The program of liberalism, therefore, if condensed into a single word, would have to read: property, that is, private ownership of the means of production… All the other demands of liberalism result from this fundamental demand.
Ludwig von Mises
Libertarianism alone among political philosophies holds that private property is inviolable; this commitment to private property is what makes it distinctive, not to mention attractive. The non aggression principle, the sine qua non of libertarianism, is itself defined in terms of property, for we must know who owns what in order to know if an act is aggressive. For Murray Rothbard all rights are property rights. For Jan Narveson libertarianism is property rights. In short, libertarians take “finders keepers” seriously.
We can rightly say – although this might seem a rather confrontational way of putting it – that to oppose libertarianism is to oppose private property, and vice versa. For this reason it is a mistake to say libertarians oppose borders per se. In fact, just the opposite is true. The borders of my body, the borders of my home, the borders of my possessions generally, these are what give reality to ‘mine and thine’. These borders are of paramount importance; they are absolutely necessary for the existence of private property. And it is our attachment to these genuine borders that determines our position on immigration, as it does any other issue.
What aggressive act does a person commit when they migrate? Crossing national borders? But these are merely lines on maps. National borders are not physical things; they are, in the strictest sense of the word, imaginary. It is somewhat doubtful that imaginary objects can be owned, let alone damaged. What about purchasing accommodation then? Is this an infringement of property or an act of trespass? Clearly not, as the owner is happy to make a deal with the immigrant, who is happy to deal with the owner. What about taking work? Again, clearly this is not a problem as the employer is happy to employ the immigrant, who is happy to work for the employer. And the same is true for each and every purchase an immigrant makes in their new country: the vendor is happy to sell his wares to the immigrant, who is happy to buy from the vendor.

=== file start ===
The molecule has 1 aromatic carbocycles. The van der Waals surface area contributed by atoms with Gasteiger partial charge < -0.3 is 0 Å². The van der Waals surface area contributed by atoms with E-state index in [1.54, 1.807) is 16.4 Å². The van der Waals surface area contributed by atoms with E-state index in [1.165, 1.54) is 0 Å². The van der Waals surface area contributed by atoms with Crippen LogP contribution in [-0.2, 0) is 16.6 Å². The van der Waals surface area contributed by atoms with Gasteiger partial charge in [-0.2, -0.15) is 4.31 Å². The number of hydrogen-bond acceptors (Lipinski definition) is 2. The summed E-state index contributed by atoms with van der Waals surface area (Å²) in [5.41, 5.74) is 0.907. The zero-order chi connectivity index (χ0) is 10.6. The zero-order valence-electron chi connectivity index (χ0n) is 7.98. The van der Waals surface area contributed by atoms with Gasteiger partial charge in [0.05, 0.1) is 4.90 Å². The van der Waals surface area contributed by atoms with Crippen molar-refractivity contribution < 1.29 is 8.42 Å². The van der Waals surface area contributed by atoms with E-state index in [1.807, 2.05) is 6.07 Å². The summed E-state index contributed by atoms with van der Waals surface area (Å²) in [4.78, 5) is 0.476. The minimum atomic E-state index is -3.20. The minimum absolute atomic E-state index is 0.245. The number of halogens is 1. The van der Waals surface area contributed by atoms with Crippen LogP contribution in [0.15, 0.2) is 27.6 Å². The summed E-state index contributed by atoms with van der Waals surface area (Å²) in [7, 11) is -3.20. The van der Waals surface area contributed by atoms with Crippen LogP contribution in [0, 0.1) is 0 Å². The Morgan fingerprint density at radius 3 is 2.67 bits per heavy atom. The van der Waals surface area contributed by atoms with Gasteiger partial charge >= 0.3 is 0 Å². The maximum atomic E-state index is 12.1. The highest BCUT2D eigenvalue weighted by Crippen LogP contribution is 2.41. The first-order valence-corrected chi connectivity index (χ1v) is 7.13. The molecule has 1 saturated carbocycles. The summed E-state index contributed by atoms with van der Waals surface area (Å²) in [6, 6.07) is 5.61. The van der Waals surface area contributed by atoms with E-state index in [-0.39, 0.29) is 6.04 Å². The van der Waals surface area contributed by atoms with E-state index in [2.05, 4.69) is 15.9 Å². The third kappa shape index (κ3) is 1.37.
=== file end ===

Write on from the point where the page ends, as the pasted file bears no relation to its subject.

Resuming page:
So, everyone is happy. Or – to be frank – everyone who counts is happy (ie property owners and those whom they voluntarily trade with). The only people who are unhappy are those who would rather I didn’t sell my house to an immigrant; or who would rather I didn’t offer employment in my business to an immigrant; or who would rather I didn’t sell my wares to an immigrant. Those who, moreover, would prefer it if the State forcibly prevented me from doing any of these things. Which, ironically, would be an actual infringement of private property.
In nuce, the answer to the immigration issue that respects property is that genuine borders should be enforced, imaginary borders should not be. (It should be noted that this does not imply support for measures to encourage immigration; multiculturalism; subsidies, or any other type of State action.)
Now there’s a popular, if, to put it mildly, confused, conservative objection to letting people use their own property as they see fit, along the lines of “you can’t have open borders and a welfare state”. Of course this could very well be true. But the libertarian position is to reject both the welfare state and national borders. Hence, the answer is simple: abolish the welfare state. The typical rejoinder, “That’s impractical, that’s unrealistic” falls flat as libertarians are not responsible for making laws. Let politicians worry about practicalities. And as for the fear that politicians are about to start taking policy advice from libertarians – that’s about as unrealistic as it gets.
An objection to a liberal immigration position based on so-called “public property” is that, as immigrants make use of this and/or other aspects of the existing welfare state, private property arguments don’t tell the whole story. This is not a terribly hard objection to answer if we keep in mind one thing. Say, for example, a public swimming pool is built or public sector workers get a raise or whatever. Although it is common practice to say this is a “cost to the taxpayer”, the fact is that that money could not have been spent if the State did not first take it from taxpayers. It is of vital importance to realise that the only thing that is a “cost to the taxpayer” is the State. This doesn’t suddenly become untrue simply because the subject is immigration.
There is also the “democratic mandate” objection. The idea is that if a majority want a limit to immigration, then “we” should limit immigration. This is a very odd one coming, as it so often does, from people who are, ordinarily at least, free marketeers. We might even call it shocking, as it is an explicitly anti-private property argument. What other word is there when those who kick up the biggest fuss when it’s said,eg, that since the majority wants to put limits on how much individuals can eat or drink or where they can smoke, etc, “something must be done”, turn into rabid collectivists whenever immigration comes up?
And that, ultimately, is what the immigration issue comes down to: private property or state socialism.